Sushi Dai and other famous restaurants from Tsukiji fish market open at new Toyosu location. This is a good news to all hola fashionistas and food lovers!!!
We pay a visit to the new market to find out if the restaurants from Tsukiji are still as good as they used to be.
On 11 October, the world’s largest wholesale fish and seafood market opened for business at Toyosu after making the move from their 83-year-old location at Tsukiji, located roughly 2.3 kilometres (1.4 miles) away.
While a large majority of media reports focused on issues concerning the fishmongers and the new wholesale operations at the facility, another group of tenants were also adjusting to the move, as some of the market’s famous restaurants were due to open their doors at the new complex as well.
One of the most famous of these restaurants was Sushi Dai, often touted as the best place to enjoy fresh sushi in all of Tokyo. Our roving reporter Mr Sato, who’s dined at a number of Tsukiji sushi establishments in the past, decided to pay a visit to the new complex to see how the new restaurants were faring with the move.
When he arrived, he found that the restaurants were now split up over three different areas at Toyosu: Four were in the Fruit and Vegetable Market building, 13 in the Management Offices building, and 22 in the Fish Intermediate Wholesale Market building.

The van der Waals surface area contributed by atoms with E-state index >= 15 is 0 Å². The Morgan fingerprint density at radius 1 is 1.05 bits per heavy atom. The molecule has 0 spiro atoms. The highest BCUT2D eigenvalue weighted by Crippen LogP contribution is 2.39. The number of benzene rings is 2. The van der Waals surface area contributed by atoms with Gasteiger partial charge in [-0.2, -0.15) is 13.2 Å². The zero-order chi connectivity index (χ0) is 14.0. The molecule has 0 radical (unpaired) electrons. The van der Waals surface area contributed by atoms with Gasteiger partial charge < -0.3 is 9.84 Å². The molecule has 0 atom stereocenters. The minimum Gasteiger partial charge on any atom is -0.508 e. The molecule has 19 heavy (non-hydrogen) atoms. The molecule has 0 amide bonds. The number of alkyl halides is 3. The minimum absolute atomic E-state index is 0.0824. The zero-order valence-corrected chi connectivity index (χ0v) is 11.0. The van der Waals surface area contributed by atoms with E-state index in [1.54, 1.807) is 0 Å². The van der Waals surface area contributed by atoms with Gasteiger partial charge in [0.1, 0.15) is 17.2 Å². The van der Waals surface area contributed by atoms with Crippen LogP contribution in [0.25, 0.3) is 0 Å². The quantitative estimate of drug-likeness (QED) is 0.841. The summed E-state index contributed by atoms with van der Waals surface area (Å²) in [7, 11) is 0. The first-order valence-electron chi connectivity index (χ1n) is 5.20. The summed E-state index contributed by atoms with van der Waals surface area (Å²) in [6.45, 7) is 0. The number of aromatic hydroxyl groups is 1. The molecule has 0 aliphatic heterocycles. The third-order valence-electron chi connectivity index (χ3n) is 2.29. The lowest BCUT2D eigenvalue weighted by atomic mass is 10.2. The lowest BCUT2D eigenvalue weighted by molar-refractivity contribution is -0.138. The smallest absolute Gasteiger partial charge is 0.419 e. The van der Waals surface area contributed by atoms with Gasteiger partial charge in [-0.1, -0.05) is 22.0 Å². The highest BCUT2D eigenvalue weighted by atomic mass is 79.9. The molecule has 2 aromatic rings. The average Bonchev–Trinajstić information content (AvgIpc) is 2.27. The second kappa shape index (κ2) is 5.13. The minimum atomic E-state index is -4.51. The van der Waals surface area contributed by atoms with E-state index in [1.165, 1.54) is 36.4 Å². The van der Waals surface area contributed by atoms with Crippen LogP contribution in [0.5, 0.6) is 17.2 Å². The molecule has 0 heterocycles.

Well-known restaurants like Senrikan and Sushi Dai are now located in the Intermediate Wholesale Market building, so Mr Sato made a beeline for this area to see what it was like. When he arrived, he saw that, as always, Sushi Dai had a long line of customers waiting outside it. Unlike the old Tsukiji location, though, where people had to stand in line before entering, the restaurant now had small round stools for customers to use.
It’s busy here, so if you’re planning on getting in, be sure to get in early in the morning. By 11 a.m., when this photo was taken, Sushi Dai had already stopped receiving customers for the day.
As Mr Sato walked around the complex, looking for another place to dine at, he noticed something very different about Toyosu — all restaurants, and the facility itself, is now non-smoking. However, smokers are still catered for with special enclosed smoking rooms.
As an area that caters to fishmongers and customers alike, there’s more to eat than just fish here, and one of the most famous restaurants you’ll come across is Nakaei, which serves up delicious curry meals.
Mr Sato then turned to the elderly couple next to him, to ask them what they thought about the new cafe. They told him that they loved it and hoped others would too, with their wish being to help fishmongers and establishments in the complex flourish in future.
With these true Tokyo locals frankly telling him their feelings, he once again felt a true sense of Showa-era nostalgia and knew that the real spirit of Tsukiji would live on, in spite of the market’s new shiny surroundings.
It was the perfect way to end his time at the new Toyosu market, and Mr Sato wholeheartedly recommends everyone pay it a visit. The market may have changed location, but the people who made it what it was are still here, keeping old traditions alive like so many generations did before them.
Photos © SoraNews24